An Unexpected CallingYiyun Li - English
Title: Associate professor of English, University of California, Davis
Education: M.F.A.: Creative Fiction Writing, University of Iowa
M.F.A.: Creative Non-Fiction Writing, University of Iowa;
M.S.: Interdisciplinary Study, University of Iowa;
B.S.: Biology, Peking University
Career Mentors: James Alan McPherson (University of Iowa), Marilynne Robinson (University of Iowa)
Words to Live By: If you have a novel inside you, make up your mind to simply write it and make your characters come alive.
Growing up in China, Yiyun Li devoured the works of American fiction writers. Nowadays, the 2010 MacArthur Foundation “genius” grant winner not only creates her own compelling fictional characters, but her stories have also vaulted her to the top of the heap among critically acclaimed American authors.
Such accomplishments are even more impressive because Li’s career was so unexpected and unlikely. With plans of becoming a researcher, she came to the United States in 1996 to pursue a doctorate in immunology at the University of Iowa. Just for fun, she also took an eight-week, not-for-credit writing class catering primarily to middle-aged and older adults for whom writing was a hobby.
Impressed with Li’s raw talent, the instructor encouraged Li to continue pursuing short stories and novels beyond that single class. As the young woman crept closer to finishing her graduate studies, she realized how badly she wanted to become a writer rather than a scientist and abruptly changed course, eventually enrolling in the Iowa Writers’ Workshop, arguably the most respected U.S. program that nurtures emerging authors.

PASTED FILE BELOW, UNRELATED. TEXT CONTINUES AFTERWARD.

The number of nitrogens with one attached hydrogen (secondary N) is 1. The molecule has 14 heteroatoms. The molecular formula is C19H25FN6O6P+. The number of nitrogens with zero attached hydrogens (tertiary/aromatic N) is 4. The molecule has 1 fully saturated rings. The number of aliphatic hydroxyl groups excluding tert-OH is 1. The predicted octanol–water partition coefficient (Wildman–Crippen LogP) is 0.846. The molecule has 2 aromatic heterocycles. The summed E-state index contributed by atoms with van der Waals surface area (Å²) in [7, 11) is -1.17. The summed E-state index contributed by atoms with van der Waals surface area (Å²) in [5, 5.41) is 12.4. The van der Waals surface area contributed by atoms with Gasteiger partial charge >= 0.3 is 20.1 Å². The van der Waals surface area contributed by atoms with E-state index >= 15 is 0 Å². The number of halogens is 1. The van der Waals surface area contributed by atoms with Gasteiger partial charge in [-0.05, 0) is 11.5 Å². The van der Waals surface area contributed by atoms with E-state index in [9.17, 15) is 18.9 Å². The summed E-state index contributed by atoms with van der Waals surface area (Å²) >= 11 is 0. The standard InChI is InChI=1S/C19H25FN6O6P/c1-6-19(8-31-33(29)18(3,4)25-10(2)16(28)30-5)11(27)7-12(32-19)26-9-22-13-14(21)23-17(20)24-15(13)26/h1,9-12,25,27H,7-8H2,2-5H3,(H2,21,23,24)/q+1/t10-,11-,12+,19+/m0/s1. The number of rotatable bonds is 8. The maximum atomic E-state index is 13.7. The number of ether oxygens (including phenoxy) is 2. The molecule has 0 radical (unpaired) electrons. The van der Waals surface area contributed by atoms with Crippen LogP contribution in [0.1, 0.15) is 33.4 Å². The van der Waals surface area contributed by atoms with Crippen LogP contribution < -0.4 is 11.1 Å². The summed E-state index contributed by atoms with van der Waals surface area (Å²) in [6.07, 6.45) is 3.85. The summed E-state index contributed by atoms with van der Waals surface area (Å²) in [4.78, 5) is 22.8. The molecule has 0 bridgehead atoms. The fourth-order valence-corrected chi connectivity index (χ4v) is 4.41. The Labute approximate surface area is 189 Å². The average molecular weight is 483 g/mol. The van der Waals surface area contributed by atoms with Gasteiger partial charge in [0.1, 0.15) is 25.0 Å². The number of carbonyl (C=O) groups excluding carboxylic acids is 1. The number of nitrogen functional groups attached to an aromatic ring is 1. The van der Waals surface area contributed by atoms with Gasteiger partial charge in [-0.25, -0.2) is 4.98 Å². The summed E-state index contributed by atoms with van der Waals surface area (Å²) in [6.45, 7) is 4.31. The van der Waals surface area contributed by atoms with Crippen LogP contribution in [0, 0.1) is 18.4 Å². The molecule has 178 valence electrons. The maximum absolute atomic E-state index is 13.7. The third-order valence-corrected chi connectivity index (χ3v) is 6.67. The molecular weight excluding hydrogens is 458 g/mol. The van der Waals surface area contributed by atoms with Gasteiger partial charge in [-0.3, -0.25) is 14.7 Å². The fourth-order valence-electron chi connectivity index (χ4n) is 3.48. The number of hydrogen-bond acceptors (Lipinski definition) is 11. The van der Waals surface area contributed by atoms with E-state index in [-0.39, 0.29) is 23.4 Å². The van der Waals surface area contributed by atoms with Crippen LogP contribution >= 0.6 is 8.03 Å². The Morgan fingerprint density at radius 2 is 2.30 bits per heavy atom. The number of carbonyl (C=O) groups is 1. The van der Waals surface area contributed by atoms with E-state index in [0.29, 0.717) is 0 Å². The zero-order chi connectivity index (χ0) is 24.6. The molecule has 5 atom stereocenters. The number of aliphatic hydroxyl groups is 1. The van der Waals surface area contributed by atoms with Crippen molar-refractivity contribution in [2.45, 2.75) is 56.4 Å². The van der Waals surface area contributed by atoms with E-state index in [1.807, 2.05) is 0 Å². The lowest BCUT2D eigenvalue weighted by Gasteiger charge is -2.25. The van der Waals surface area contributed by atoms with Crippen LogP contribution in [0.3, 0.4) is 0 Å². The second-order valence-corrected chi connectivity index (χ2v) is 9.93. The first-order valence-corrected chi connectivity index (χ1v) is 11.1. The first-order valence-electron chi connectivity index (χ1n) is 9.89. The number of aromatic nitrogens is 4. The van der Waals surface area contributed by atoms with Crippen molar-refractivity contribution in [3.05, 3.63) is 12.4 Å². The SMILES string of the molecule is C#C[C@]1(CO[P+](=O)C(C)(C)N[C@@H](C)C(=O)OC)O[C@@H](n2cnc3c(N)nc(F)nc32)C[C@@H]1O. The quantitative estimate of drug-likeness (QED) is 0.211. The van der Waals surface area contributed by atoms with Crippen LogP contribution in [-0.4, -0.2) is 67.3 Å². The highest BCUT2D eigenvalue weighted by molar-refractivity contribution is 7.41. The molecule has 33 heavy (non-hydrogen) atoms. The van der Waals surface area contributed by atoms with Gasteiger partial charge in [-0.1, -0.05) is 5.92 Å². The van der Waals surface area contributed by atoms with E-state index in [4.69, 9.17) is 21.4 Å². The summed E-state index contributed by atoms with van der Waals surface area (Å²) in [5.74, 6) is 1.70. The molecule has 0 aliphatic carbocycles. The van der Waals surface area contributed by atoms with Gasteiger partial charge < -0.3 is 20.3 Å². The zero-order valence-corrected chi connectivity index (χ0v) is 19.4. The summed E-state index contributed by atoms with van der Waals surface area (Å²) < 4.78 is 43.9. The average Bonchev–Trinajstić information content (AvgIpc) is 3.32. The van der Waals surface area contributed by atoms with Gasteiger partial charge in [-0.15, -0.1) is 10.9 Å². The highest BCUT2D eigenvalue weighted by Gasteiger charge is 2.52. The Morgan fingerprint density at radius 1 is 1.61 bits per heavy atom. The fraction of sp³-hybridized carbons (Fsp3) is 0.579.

Li has gained fame dramatizing the effects of late-20th-century China’s sweeping social changes by exploring the lives of everyday people through suspense, depth and beauty in which history, politics and folklore intersect the human condition. Her fictional characters transcend race and geography, critics say, resonating with Americans who imagine what it might be like to live under an authoritarian regime. One story, for instance, features an elderly widow lacking a pension from her bankrupt garment factory. In another, a young man who resembles Chairman Mao becomes an impersonator of the latter but eventually winds up a self-castrated social outcast.
Li’s 2005 debut collection, A Thousand Years of Good Prayers, won the Frank O’Connor International Short Story Award, the PEN/Hemingway Award and the Guardian First Book Award, among others. Her 2009 novel, The Vagrants, and her second collection, Gold Boy, Emerald Girl, published last September, also scored high praise among critics.
“Students admire her way, not just of leading them through meanings in fiction, but of revealing to them the ways authors pull off their tricks,” says Dr. Scott Simmon, chairman of the UC Davis English department, where Li is an associate professor. “She treats her (story) characters with great compassion and yet never lets us lose sight of the comedy in their plights. That Yiyun does this in her second language is all the more remarkable.”
Ironically, Li, a married mother of two, has never written fiction in Chinese, having had to, like so many others in China, self-censor her opinions. She lived through the bloody 1989 Tiananmen Square protests in Beijing; her parents locked her bedroom to keep her safe. But she read English-language authors such as Charles Dickens, Virginia Woolf and Alice Walker, sparking her imagination of what storytelling could be like. Li hopes the $500,000 unrestricted MacArthur award allows her to spend more time writing and less time teaching.
“I’m not 24/7,” says Li. “Students send e-mail at midnight and expect replies right away. I make it clear that we have boundaries.”
A UC Davis faculty member since 2008, Li advises new, young faculty to do as much planning as possible prior to the start of a semester while remaining flexible to the prospect of securing a surprise guest speaker or two on short notice.
And like a mother hen, she constantly urges her creative writing students to keep pushing. “What are you going to do from 7:00 to 10:00 p.m.? Watch TV or write? I say, ‘Write!’”